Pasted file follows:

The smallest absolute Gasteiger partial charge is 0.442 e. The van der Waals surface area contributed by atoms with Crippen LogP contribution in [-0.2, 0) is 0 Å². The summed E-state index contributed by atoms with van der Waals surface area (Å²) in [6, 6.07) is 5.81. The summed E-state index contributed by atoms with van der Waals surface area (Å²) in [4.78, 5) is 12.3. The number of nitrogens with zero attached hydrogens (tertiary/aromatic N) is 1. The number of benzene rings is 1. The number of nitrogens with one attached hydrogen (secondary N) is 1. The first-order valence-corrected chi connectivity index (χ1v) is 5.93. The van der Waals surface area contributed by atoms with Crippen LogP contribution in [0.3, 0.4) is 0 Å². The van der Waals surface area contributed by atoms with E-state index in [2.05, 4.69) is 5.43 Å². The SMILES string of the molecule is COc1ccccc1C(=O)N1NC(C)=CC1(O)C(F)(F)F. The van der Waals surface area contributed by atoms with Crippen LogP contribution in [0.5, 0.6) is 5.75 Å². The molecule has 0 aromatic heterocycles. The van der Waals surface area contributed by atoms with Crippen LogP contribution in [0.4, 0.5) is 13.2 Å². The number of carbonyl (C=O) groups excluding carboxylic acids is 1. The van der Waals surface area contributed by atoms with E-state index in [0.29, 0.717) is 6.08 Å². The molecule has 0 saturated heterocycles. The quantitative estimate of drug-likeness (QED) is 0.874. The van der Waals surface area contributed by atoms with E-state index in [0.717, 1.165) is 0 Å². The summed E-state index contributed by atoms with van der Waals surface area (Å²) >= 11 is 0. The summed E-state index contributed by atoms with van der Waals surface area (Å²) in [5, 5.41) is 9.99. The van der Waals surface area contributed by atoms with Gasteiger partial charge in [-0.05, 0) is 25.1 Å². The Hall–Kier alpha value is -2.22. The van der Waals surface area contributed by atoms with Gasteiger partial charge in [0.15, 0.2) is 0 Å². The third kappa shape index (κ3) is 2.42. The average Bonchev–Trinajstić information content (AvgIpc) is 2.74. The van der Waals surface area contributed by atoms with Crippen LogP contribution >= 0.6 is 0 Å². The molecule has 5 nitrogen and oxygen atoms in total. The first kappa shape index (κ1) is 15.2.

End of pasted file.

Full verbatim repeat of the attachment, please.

The smallest absolute Gasteiger partial charge is 0.442 e. The van der Waals surface area contributed by atoms with Crippen LogP contribution in [-0.2, 0) is 0 Å². The summed E-state index contributed by atoms with van der Waals surface area (Å²) in [6, 6.07) is 5.81. The summed E-state index contributed by atoms with van der Waals surface area (Å²) in [4.78, 5) is 12.3. The number of nitrogens with zero attached hydrogens (tertiary/aromatic N) is 1. The number of benzene rings is 1. The number of nitrogens with one attached hydrogen (secondary N) is 1. The first-order valence-corrected chi connectivity index (χ1v) is 5.93. The van der Waals surface area contributed by atoms with Crippen LogP contribution in [0.3, 0.4) is 0 Å². The van der Waals surface area contributed by atoms with E-state index in [2.05, 4.69) is 5.43 Å². The SMILES string of the molecule is COc1ccccc1C(=O)N1NC(C)=CC1(O)C(F)(F)F. The van der Waals surface area contributed by atoms with Crippen LogP contribution in [0.5, 0.6) is 5.75 Å². The molecule has 0 aromatic heterocycles. The van der Waals surface area contributed by atoms with Crippen LogP contribution in [0.4, 0.5) is 13.2 Å². The number of carbonyl (C=O) groups excluding carboxylic acids is 1. The van der Waals surface area contributed by atoms with E-state index in [0.29, 0.717) is 6.08 Å². The molecule has 0 saturated heterocycles. The quantitative estimate of drug-likeness (QED) is 0.874. The van der Waals surface area contributed by atoms with E-state index in [0.717, 1.165) is 0 Å². The summed E-state index contributed by atoms with van der Waals surface area (Å²) >= 11 is 0. The summed E-state index contributed by atoms with van der Waals surface area (Å²) in [5, 5.41) is 9.99. The van der Waals surface area contributed by atoms with Gasteiger partial charge in [-0.05, 0) is 25.1 Å². The Hall–Kier alpha value is -2.22. The van der Waals surface area contributed by atoms with Gasteiger partial charge in [0.15, 0.2) is 0 Å². The third kappa shape index (κ3) is 2.42. The average Bonchev–Trinajstić information content (AvgIpc) is 2.74. The van der Waals surface area contributed by atoms with Crippen LogP contribution >= 0.6 is 0 Å². The molecule has 5 nitrogen and oxygen atoms in total. The first kappa shape index (κ1) is 15.2.